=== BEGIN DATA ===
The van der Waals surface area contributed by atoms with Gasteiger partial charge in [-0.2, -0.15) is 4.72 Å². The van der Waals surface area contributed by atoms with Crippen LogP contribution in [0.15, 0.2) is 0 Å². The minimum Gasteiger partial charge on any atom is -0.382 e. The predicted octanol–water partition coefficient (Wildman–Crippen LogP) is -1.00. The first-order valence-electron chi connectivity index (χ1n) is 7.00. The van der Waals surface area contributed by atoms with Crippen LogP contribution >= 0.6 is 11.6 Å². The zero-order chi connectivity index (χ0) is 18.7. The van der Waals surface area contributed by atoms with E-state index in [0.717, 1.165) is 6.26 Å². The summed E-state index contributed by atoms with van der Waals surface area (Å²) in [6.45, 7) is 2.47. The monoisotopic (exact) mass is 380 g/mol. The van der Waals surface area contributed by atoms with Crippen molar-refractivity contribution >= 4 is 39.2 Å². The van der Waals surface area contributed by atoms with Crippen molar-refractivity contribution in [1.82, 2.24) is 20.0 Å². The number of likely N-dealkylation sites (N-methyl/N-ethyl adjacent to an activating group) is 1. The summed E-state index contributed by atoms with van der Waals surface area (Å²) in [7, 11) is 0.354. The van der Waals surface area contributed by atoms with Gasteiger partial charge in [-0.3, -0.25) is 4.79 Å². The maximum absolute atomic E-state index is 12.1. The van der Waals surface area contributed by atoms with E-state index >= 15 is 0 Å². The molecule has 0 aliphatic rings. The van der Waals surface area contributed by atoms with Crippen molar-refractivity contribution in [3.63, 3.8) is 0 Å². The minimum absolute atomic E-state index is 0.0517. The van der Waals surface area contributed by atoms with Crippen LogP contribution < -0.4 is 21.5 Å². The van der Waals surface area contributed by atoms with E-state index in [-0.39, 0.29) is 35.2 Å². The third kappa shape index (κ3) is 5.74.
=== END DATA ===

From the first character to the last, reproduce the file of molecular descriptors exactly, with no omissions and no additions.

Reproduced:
The van der Waals surface area contributed by atoms with Gasteiger partial charge in [-0.2, -0.15) is 4.72 Å². The van der Waals surface area contributed by atoms with Crippen LogP contribution in [0.15, 0.2) is 0 Å². The minimum Gasteiger partial charge on any atom is -0.382 e. The predicted octanol–water partition coefficient (Wildman–Crippen LogP) is -1.00. The first-order valence-electron chi connectivity index (χ1n) is 7.00. The van der Waals surface area contributed by atoms with Crippen LogP contribution >= 0.6 is 11.6 Å². The zero-order chi connectivity index (χ0) is 18.7. The van der Waals surface area contributed by atoms with E-state index in [0.717, 1.165) is 6.26 Å². The summed E-state index contributed by atoms with van der Waals surface area (Å²) in [6.45, 7) is 2.47. The monoisotopic (exact) mass is 380 g/mol. The van der Waals surface area contributed by atoms with Crippen molar-refractivity contribution >= 4 is 39.2 Å². The van der Waals surface area contributed by atoms with Crippen molar-refractivity contribution in [1.82, 2.24) is 20.0 Å². The number of likely N-dealkylation sites (N-methyl/N-ethyl adjacent to an activating group) is 1. The summed E-state index contributed by atoms with van der Waals surface area (Å²) in [7, 11) is 0.354. The van der Waals surface area contributed by atoms with Gasteiger partial charge in [-0.3, -0.25) is 4.79 Å². The maximum absolute atomic E-state index is 12.1. The van der Waals surface area contributed by atoms with E-state index >= 15 is 0 Å². The molecule has 0 aliphatic rings. The van der Waals surface area contributed by atoms with Crippen molar-refractivity contribution in [3.63, 3.8) is 0 Å². The minimum absolute atomic E-state index is 0.0517. The van der Waals surface area contributed by atoms with Crippen LogP contribution < -0.4 is 21.5 Å². The van der Waals surface area contributed by atoms with E-state index in [-0.39, 0.29) is 35.2 Å². The third kappa shape index (κ3) is 5.74.